(EnviroNews Utah) – Salt Lake City – The Air Quality Board of the Department of Air Quality (DAQ) passed its plan to meet EPA air quality standards for those areas out of compliance with a vote of 8 for, and 1 against, on Jan. 8, 2014. The lone dissenter was Robert Paine.
While proponents claim that the plan gives industry something to move forward on and that is better than nothing, critics of the State Implementation Plan (SIP), including the EPA, say that the plan doesn’t go far enough and doesn’t take effect soon enough. The EPA and many of these same critics also chastise the plan for allowing a 12 percent growth for industry, while simultaneously banking on fewer vehicle miles travelled by citizens between 2017 and 2019.
Bill Reiss of the DAQ says that the earliest that Utah could achieve attainment with all feasible solutions is 2019, and that adding in elements that are not economically feasible will not get Utah into attainment any sooner.
In what appeared to be an action to placate those that disagreed with the plan and to follow procedure, the board took comments from members of the audience, thanked them for their comments and then voted how it had likely already decided to vote.
Amanda Smith, Former Chairwoman of the Board who also cast the final and deciding yea vote in the controversial Kennecott mine expansion, spoke in what was interpreted by many as a condescending tone toward the crowd as she told them to “do your research”, citing an example that claimed Los Angeles had over 100 “dangerous air days” in 2012 while Utah had only 11.
When Kathy Van Dame reminded the Air Quality Board that it is supposed to protect the health of the people, the room fell silent. Even with that reminder, when the discussion continued, it really only addressed the minutiae of the plan.
ATK, a Virginia-based aerospace and defense company with facilities in Utah, has voluntarily agreed to reduce burning during days when the 2.5 particulate count is at 35 ppm or more. Van Dame asked if it would be possible to require them to stop burning at the 25 ppm level – the same level that private citizens are cut off at from burning wood in their stoves for heat.
HEAL Utah’s Matt Pacenza called on the Air Quality Board to go back and draft a plan that would create results now, rather than 2017, 2018, or by the time the deadline rolls around on Dec. 14, 2019. On that date, if Utah is still out of compliance, the EPA will be able to come in and lay the smack down on the state.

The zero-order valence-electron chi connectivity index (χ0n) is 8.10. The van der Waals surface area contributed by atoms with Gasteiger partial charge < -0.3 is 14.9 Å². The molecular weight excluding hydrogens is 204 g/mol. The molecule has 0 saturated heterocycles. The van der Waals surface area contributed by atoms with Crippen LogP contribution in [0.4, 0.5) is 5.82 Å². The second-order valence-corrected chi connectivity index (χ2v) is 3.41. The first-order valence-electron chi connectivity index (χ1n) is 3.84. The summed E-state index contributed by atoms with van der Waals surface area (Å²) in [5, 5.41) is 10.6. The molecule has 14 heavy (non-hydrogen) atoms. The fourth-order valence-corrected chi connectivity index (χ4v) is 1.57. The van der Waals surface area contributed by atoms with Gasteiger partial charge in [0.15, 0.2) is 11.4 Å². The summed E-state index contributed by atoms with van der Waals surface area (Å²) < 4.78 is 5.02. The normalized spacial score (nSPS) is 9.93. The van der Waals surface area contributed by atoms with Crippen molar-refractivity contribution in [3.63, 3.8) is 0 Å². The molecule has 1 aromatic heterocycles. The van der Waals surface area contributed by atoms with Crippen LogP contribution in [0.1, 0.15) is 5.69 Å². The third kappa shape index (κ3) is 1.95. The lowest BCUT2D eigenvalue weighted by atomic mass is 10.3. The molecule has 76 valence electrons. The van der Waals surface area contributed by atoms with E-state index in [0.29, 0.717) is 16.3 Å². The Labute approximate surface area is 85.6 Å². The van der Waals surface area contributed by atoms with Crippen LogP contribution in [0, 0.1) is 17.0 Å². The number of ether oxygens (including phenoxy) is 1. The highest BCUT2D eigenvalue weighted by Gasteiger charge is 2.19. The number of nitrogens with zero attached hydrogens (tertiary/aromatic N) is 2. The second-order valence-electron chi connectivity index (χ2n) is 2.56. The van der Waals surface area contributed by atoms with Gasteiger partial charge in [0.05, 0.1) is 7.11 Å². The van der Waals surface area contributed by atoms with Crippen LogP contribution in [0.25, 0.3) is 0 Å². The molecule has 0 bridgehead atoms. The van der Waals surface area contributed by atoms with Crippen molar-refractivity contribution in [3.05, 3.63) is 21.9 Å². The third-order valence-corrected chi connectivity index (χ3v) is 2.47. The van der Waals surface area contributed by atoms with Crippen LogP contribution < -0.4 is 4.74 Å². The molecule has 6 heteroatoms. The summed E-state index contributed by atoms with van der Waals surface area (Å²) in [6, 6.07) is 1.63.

The board agreed to move forward with the plan only adding the provision that the DAQ look into seeing if it was feasible for ATK to reduce their burning during days when the 2.5 particle count was at 25 ppm.
With the Kennecott mine expansion and the Tesoro Refinery expansion now approved, the DAQ has already thrown its hat into the ring with big polluting business. Permits to start Tar Sands mining on the Tavaputs Plateau in Eastern Utah have strained the credibility of the agency by allowing an activity that “almost makes regular crude refining look green.” Lionel Trepanier of Utah Tar Sands Resistance called the board a “failure… chaired by Kennecott”.
The DAQ is faced with a Sub Part 4 at the end of this year, and that could change everything. Businesses following the current SIP will not be grandfathered in for any development if it does not meet the standards of Sub Part 4 but will most likely be ahead of the curve in meeting those regulations.
Air Quality Board members are hoping that the can take advantage of Tier III fuel when it becomes available. However, it currently appears as if the cleaner burning fuel will not be available until 2020 when smaller refineries will be required to refine fuel to the Tier III standard.
Utah had a five year attainment window that was set to expire on Dec. 14, 2014, but the Clean Air Act allows an additional five years. The state chose not to meet the requirements by the end of this year, and is now faced with the hard deadline in 2019.